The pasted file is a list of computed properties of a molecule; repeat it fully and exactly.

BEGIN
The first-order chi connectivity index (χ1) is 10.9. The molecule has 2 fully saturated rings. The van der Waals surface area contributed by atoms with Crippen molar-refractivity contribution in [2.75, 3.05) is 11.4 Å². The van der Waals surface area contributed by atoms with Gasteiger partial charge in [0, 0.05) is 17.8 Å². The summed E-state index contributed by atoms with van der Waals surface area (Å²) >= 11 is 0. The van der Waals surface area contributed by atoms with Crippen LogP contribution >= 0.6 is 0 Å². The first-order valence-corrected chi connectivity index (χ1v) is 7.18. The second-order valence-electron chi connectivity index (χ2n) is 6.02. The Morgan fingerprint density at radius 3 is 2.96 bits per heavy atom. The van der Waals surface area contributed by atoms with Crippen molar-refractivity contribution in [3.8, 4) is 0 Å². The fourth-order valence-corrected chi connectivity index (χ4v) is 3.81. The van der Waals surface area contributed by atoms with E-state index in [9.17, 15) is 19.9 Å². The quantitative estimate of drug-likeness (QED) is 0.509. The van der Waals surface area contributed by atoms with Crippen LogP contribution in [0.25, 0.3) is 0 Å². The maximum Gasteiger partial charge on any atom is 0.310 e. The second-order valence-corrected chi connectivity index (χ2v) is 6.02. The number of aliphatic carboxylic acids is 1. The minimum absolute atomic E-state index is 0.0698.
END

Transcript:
The first-order chi connectivity index (χ1) is 10.9. The molecule has 2 fully saturated rings. The van der Waals surface area contributed by atoms with Crippen molar-refractivity contribution in [2.75, 3.05) is 11.4 Å². The van der Waals surface area contributed by atoms with Gasteiger partial charge in [0, 0.05) is 17.8 Å². The summed E-state index contributed by atoms with van der Waals surface area (Å²) >= 11 is 0. The van der Waals surface area contributed by atoms with Crippen LogP contribution >= 0.6 is 0 Å². The first-order valence-corrected chi connectivity index (χ1v) is 7.18. The second-order valence-electron chi connectivity index (χ2n) is 6.02. The Morgan fingerprint density at radius 3 is 2.96 bits per heavy atom. The van der Waals surface area contributed by atoms with Crippen molar-refractivity contribution in [3.8, 4) is 0 Å². The fourth-order valence-corrected chi connectivity index (χ4v) is 3.81. The van der Waals surface area contributed by atoms with E-state index in [9.17, 15) is 19.9 Å². The quantitative estimate of drug-likeness (QED) is 0.509. The van der Waals surface area contributed by atoms with Crippen LogP contribution in [0.25, 0.3) is 0 Å². The maximum Gasteiger partial charge on any atom is 0.310 e. The second-order valence-corrected chi connectivity index (χ2v) is 6.02. The number of aliphatic carboxylic acids is 1. The minimum absolute atomic E-state index is 0.0698.